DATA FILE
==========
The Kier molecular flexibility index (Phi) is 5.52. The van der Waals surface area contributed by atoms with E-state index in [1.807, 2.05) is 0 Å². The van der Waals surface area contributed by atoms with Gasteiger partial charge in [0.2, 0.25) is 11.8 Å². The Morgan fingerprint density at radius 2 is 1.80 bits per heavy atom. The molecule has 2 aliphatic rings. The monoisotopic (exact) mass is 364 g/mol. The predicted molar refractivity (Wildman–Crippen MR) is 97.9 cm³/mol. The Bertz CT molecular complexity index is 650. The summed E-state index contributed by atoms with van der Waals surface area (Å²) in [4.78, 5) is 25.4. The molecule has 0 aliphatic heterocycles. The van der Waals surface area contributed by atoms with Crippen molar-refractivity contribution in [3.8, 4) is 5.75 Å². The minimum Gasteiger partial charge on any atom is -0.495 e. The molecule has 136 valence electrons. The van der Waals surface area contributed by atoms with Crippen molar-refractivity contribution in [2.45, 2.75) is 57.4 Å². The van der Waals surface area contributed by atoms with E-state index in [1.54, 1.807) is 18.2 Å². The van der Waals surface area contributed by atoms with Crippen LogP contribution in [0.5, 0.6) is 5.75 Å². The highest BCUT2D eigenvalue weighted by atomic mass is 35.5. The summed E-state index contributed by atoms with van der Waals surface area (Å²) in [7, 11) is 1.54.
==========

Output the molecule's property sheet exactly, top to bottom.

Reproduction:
The Kier molecular flexibility index (Phi) is 5.52. The van der Waals surface area contributed by atoms with E-state index in [1.807, 2.05) is 0 Å². The van der Waals surface area contributed by atoms with Gasteiger partial charge in [0.2, 0.25) is 11.8 Å². The Morgan fingerprint density at radius 2 is 1.80 bits per heavy atom. The molecule has 2 aliphatic rings. The monoisotopic (exact) mass is 364 g/mol. The predicted molar refractivity (Wildman–Crippen MR) is 97.9 cm³/mol. The Bertz CT molecular complexity index is 650. The summed E-state index contributed by atoms with van der Waals surface area (Å²) in [4.78, 5) is 25.4. The molecule has 0 aliphatic heterocycles. The van der Waals surface area contributed by atoms with Crippen molar-refractivity contribution in [3.8, 4) is 5.75 Å². The minimum Gasteiger partial charge on any atom is -0.495 e. The molecule has 136 valence electrons. The van der Waals surface area contributed by atoms with Crippen molar-refractivity contribution in [2.45, 2.75) is 57.4 Å². The van der Waals surface area contributed by atoms with E-state index in [1.54, 1.807) is 18.2 Å². The van der Waals surface area contributed by atoms with Crippen LogP contribution in [0.5, 0.6) is 5.75 Å². The highest BCUT2D eigenvalue weighted by atomic mass is 35.5. The summed E-state index contributed by atoms with van der Waals surface area (Å²) in [7, 11) is 1.54.